The fourth factor that completes the silver lining in the present gloom is the successful attack by the Karuna resistance forces, on Tiger encampments in Sampur and Mutur, matching the LTTE's own attack on the Karuna camps in the East. That the Karuna forces were able to launch a large scale raid away from their home base in the Batticaloa-Ampara area, into Trincomalee, indicates that they have now begun to fulfil their claim of operating throughout the East, rather than only in and around their home base in the southern half of the Eastern province.

The scale of the operation also shows that the Karuna guerrillas have moved beyond 'sparrow unit' tactics of individual hits and small scale ambushes, to large scale deep penetration raids.

If the LTTE's aggressive attacks continue, the Sri Lankan state's military planners should explore the possibilities of replicating with Karuna, the successful tactics of the US in Afghanistan (in contrast to the quagmire in Iraq), namely the combination of heavily armed militia of indigenous allies (the Northern alliance), backed by US Special Forces, Intelligence (CIA), air mobility and air strikes, and enhanced ground mobility (Humvees, motorcycles).

So much for the wafer-thin silver lining.

Anandasangaree's hour

A New York Times journalist e-mailed me the other day with a question, "does the Sri Lankan government have a plan for devolution?" It was a question to which I must confess, I had no answer, and therefore had to direct to my old friend, former Georgetown alumni, and spokesperson for the joint Tamil delegation at the crucial closing session of the 1985 Thimpu talks, Kethesh Loganathan, who is currently the deputy head of the Peace Secretariat. Frankly, I don't know whether he had an answer, or whether anyone does for that matter.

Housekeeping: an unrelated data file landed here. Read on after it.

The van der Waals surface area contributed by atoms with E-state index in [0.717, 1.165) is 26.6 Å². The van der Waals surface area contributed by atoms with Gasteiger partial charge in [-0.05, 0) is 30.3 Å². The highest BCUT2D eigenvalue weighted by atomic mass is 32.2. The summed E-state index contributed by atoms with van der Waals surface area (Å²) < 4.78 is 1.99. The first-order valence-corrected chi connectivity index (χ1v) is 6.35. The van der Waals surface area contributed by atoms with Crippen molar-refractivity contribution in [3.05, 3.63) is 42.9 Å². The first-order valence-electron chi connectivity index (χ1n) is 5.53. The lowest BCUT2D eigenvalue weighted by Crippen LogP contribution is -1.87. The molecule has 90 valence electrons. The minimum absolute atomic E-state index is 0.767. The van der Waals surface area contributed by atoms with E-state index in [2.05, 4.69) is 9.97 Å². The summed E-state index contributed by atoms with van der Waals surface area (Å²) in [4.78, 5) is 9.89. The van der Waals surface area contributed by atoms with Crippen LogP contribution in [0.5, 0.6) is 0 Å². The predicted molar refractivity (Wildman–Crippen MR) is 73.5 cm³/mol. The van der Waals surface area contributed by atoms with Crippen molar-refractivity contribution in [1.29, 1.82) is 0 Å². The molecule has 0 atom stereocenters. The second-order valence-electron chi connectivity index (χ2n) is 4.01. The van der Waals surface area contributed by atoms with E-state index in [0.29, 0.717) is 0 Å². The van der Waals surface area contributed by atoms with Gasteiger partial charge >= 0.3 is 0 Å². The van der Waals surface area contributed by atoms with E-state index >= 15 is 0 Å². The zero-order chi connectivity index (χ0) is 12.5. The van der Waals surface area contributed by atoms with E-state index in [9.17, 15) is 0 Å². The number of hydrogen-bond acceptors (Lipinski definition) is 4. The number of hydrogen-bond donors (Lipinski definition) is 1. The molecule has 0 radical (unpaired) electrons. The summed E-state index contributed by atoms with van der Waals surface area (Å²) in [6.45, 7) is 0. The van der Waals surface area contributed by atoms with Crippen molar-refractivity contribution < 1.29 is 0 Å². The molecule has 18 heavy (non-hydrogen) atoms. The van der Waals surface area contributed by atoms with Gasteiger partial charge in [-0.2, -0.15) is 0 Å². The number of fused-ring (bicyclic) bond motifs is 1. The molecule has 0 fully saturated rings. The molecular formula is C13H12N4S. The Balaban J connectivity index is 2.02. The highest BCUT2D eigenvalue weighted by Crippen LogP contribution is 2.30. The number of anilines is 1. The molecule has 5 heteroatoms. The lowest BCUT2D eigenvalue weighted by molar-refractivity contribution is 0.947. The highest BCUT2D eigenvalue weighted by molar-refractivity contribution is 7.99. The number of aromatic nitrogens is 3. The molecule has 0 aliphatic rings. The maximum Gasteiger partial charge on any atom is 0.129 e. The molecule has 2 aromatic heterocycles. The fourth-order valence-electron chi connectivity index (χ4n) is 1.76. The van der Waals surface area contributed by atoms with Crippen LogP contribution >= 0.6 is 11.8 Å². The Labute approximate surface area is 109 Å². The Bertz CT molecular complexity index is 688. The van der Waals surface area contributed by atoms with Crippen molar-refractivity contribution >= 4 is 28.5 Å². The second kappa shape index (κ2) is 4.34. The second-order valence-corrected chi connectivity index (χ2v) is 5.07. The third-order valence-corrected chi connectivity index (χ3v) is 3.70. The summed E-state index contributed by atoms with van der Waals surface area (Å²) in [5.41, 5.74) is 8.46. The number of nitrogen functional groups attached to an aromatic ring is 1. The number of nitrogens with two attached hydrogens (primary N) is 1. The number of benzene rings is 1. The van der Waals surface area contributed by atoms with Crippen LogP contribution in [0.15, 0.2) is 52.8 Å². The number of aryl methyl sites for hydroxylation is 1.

This is the Achilles heel of the democratic Sri Lankan state; the weakest link in the Sri Lankan case. It has to be rectified, and here's how: President Rajapakse should appoint the TULF leader Mr Anandasangaree as special representative, assisted by SCOPP's Kethesh Loganathan, to hammer out a devolution deal in consultation with the non-Tiger Tamil parties, the politicians of Tamil Nadu (known to Mr Sangaree), and New Delhi (where he will be welcome), as well as the Sri Lankan parties in Parliament.

Mr. Anandasangaree belongs to the old Federal Party tradition, and therefore has longstanding Tamil nationalist credentials. He is also a veteran parliamentarian, and is untainted by association with any kind of violence, unlike the other non-Tiger Tamil groups. He has good relations with the JVP and JHU, who would shoot down his devolution proposals at the cost of exposing themselves as extremists.

Mr. Anandasangaree's relations with the Tamil Nadu politicians can bring them on board or neutralise them, thereby pre-empting Prabhakaran's use of them post-election, and also relieving the pressure they are likely to bring to bear on New Delhi, against Colombo. Anandasangaree can dialogue easily with the UNP leadership. He can also convince the world community about the merits and adequacy of the devolution package.

He is a model of a moderate representative of any ethnic community anywhere in the world, and must surely be given the chance to serve his people and country in this dark hour. His time to play a role in history has come, if only we give him the chance.